reading a report on a tablet

Report on brain health in Ontario includes insights into realities of Parkinson’s


Recently, the Ontario Brain Institute completed the Brain Health in Ontario project to collect and disseminate information about 13 brain disorders in Ontario, including Parkinson’s and related movement disorders. 

Key insights about Parkinsonisms in Ontario are reflected in the infographic above. The full report was created using data sets and analytic services available through ICES, a research organization unique to Ontario that collects population-based health and social data. In addition, representatives from Parkinson Canada’s research and advocacy teams consulted in the development of the report.  

Parkinsonism Infographic

“It is valuable to have concrete data on the realities of Parkinson’s including healthcare usage and financial burden”, says Maria Marano, Manager Research Information and Programs explains, “Detailed health information on Parkinson’s and related movement disorders is limited, and it is great to have research groups collecting evidence from Ontario that can inform our work nationally.”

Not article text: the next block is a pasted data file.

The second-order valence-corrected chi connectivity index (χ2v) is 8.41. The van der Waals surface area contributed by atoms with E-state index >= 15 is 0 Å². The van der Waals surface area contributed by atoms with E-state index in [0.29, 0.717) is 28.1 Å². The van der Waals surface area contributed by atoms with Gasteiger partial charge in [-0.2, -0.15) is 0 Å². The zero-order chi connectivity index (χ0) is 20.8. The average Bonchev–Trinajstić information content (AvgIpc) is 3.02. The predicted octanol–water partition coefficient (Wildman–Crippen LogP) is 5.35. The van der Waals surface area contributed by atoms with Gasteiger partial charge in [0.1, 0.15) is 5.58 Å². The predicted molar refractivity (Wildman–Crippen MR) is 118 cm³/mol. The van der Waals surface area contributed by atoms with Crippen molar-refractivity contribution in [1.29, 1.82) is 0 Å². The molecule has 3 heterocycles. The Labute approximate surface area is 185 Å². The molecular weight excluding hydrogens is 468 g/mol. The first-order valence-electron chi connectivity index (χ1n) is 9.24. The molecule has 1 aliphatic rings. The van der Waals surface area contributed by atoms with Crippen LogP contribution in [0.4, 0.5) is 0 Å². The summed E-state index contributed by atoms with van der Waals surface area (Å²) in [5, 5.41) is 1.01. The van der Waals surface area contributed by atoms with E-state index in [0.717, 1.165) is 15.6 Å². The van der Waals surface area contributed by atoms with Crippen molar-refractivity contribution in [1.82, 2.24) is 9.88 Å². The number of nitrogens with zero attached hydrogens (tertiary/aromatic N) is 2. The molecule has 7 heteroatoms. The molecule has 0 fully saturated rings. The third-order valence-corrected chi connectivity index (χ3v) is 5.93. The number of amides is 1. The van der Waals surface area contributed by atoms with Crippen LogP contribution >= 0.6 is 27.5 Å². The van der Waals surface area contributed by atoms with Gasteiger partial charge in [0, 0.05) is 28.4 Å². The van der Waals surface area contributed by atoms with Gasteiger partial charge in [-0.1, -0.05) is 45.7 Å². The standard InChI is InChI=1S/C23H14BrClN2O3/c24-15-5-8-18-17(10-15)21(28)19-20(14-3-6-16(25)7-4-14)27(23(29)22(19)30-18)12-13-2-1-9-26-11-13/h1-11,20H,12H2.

The full report can be found here as well as a focused page on Parkinsonisms in Ontario. 

Infographic transcript:

Brain Health Parkinsonisms: In 2019, there were 44.503 Ontarians living with Parkinsonism and 5877 new people identified that year.
Parkinsonism across age and sex: Young Adult (20-39): 1%, Adult (40-64): 18%, Senior Adult (64-74): 28%, Geriatric (75-84): 33%, Senior Geriatric (85+): 20%.
Male: 56%, Female: 44%.
Commonly co-occurring brain disorders: 62% of people with Parkinsonism have a co-occurring brain disorder. Dementia, stroke and brain injury have the highest co-occurrance with Parkinsonism.
Mental health and addiction visits: The number of mental health and addictions related: hospitalizations are 12x higher for people with Parkinsonism compared to the average Ontarian, emergency department visits are 6x higher for people with Parkinsonism compared to the average Ontarian, and outpatient visits are 3x higher for people with Parkinsonism compared to the average Ontarian.
Cost: Compared to the average Ontarian, the annual direct cost of the healthcare system is 8x more for people living with Parkinsonism and 8x more for new people identified with Parkinsonism.
The data in this infographic is from the Brain Health in Ontario Project. The data is produced by the Institute for Clinical Evaluative Sciences and the Ontario Brain Institute. To learn more about the project visit